Drivers Ed

If you are about to apply for your learners permit in PA, then you should be ready to take some drivers education courses to give yourself the best change of passing your license test. A drivers license test can be difficult and failing can cause problems. Please read below for details on the requirements of getting your PA license application completed as a young driver.

UPDATE – Please Note the learners permit requirements have changed for those under 18 who have not passed their license test as of 12/24/2011
Pennsylvania’s Stronger Teen Driver Law to Take Effect Dec. 24

Pennsylvania’s new law aimed at increasing road safety for young drivers takes effect at 12:01 a.m. on Dec. 24. The new Pennsylvania law increases behind-the-wheel training requirements, places a limit on the number of passengers a young driver can transport without a supervising adult, and makes not wearing a seatbelt a primary offense for young drivers.


PA Jr Driver's License

New PA Jr Driver’s License

The new law adds 15 hours of supervised, behind-the-wheel training for driver’s license permit holders younger than 18, bringing the total to 65 hours of enhanced driver education and training. Ten of the additional hours must include driving at night and five hours of driver education must occur during poor weather conditions. Current permit-holders younger than 18 who have not yet passed the driving skills test before Dec. 24 will have to meet the requirements of the new law by completing the enhanced portions of the requirements.

Also, as part of the law, drivers younger than 18 will not be permitted to transport more than one passenger who is under 18 and is not an immediate family member unless they are accompanied  by a parent or legal guardian. After six months, the junior driver may transport up to three passengers younger than 18 who are not immediate family members without a parent or legal guardian present, but only if that driver has not been convicted of a driving violation or has not been partially or fully responsible for a reportable crash.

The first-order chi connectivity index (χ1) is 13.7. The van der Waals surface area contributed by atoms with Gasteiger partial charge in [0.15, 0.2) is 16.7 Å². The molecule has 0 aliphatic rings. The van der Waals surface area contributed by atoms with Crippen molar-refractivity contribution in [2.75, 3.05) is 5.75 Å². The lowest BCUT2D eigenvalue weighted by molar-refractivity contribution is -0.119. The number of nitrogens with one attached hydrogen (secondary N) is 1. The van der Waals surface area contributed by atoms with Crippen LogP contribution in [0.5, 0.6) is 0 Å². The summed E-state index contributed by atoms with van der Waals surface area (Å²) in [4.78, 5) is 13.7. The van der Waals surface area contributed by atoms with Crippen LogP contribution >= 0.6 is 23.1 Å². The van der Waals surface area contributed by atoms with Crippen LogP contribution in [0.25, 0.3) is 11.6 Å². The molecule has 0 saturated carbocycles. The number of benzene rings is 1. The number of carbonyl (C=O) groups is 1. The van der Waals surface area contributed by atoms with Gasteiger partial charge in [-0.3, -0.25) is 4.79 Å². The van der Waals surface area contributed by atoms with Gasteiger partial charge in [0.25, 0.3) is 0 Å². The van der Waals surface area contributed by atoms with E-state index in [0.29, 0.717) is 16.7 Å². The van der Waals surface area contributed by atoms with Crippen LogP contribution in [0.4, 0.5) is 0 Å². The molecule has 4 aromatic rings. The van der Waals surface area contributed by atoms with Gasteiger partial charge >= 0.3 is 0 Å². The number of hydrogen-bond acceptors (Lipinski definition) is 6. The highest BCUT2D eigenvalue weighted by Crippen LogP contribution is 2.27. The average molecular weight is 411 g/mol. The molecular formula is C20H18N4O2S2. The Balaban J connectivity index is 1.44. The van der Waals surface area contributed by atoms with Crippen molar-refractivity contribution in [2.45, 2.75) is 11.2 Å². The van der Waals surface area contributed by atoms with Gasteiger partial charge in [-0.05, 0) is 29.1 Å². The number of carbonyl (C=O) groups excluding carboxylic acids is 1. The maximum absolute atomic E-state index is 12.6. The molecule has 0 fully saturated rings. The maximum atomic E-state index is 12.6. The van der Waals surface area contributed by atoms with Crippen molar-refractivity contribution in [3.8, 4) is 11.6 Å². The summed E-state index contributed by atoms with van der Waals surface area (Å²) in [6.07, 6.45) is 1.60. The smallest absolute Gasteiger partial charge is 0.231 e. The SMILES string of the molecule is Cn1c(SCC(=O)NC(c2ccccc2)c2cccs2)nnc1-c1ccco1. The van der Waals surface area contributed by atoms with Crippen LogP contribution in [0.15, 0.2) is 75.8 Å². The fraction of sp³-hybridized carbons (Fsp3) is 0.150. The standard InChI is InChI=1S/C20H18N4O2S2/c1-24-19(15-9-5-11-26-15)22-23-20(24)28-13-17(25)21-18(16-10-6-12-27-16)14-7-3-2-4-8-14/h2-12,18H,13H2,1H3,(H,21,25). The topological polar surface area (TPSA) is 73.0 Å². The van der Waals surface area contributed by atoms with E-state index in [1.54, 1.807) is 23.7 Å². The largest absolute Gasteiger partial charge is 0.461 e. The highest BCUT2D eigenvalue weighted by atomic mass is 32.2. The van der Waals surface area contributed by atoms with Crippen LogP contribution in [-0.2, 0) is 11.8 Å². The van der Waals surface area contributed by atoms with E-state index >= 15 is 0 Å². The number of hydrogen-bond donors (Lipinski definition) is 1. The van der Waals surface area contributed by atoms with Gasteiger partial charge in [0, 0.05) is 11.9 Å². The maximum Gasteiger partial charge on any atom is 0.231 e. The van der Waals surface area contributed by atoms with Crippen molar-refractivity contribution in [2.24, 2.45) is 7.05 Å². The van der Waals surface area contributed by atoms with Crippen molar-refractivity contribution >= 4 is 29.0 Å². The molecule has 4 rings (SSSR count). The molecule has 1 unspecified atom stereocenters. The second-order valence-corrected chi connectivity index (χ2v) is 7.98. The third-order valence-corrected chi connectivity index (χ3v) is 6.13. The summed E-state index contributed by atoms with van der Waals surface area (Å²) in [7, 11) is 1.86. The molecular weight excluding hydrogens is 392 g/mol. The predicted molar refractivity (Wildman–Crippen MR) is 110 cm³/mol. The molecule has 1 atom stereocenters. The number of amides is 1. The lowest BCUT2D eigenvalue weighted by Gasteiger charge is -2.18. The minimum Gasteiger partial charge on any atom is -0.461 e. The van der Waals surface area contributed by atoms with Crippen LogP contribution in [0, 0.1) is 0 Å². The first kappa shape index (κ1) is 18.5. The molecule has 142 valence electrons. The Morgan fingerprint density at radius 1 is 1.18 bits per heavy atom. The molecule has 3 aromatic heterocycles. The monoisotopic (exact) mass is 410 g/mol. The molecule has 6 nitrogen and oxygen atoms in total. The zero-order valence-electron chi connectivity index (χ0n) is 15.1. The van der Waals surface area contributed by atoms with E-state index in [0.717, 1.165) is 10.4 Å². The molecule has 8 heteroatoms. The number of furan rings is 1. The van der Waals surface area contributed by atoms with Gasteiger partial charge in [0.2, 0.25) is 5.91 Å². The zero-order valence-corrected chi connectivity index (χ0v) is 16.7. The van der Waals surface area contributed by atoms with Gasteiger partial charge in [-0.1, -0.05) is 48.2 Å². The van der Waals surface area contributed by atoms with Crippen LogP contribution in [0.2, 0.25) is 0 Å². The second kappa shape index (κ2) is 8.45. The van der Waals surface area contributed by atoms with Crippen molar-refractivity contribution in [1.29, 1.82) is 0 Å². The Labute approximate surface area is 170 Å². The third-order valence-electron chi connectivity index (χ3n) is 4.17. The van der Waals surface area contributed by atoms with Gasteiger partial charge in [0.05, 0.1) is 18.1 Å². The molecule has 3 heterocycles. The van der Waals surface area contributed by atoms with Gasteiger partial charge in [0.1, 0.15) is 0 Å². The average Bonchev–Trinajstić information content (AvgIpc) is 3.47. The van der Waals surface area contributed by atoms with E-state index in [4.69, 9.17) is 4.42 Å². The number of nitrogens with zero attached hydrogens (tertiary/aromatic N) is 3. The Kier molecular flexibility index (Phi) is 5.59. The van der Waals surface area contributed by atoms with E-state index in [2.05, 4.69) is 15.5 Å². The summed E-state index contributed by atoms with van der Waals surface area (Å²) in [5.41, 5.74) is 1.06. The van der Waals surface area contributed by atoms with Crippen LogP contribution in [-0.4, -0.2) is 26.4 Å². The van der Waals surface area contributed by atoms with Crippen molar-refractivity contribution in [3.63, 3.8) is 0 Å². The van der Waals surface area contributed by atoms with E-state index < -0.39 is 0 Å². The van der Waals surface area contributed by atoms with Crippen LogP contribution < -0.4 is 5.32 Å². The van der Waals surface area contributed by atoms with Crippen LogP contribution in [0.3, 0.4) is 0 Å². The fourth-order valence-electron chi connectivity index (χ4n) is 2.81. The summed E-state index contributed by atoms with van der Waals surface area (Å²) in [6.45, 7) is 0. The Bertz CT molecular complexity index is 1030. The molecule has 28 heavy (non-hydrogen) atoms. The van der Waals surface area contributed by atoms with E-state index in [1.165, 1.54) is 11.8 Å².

Seatbelts are a primary offence, meaning that if a police officer sees you or a passanger driving without your seatbelt, you can be stopped and cited. You can also be cited for violations noticed during the stop for a seatbelt violation stop. (too many passangers, violations of restricted hours, distracted driving). As always operating an electronic device is not permitted and can result in additional fines and citations to a junior driver.

The law also requires that junior drivers and passengers under the age of 18 must wear a seat belt, and children under the age of eight must be fastened in a child restraint system. The seat belt provisions of the new law are primary offenses, meaning a driver can be stopped and cited solely for that violation.


For more information on young driver safety, visit PennDOT’s highway safety website, and select the “Young Driver” link under the Traffic Safety Information 

Center or see the young driver section on for more tips, tricks, and guides on how to make your new PA driver’s license license application a success.


As always you can find more details in the driver license application and driver’s handbook. Your driving school instructor should be able to explain how to meet all of the conditions of the new law and get you passed the driving test.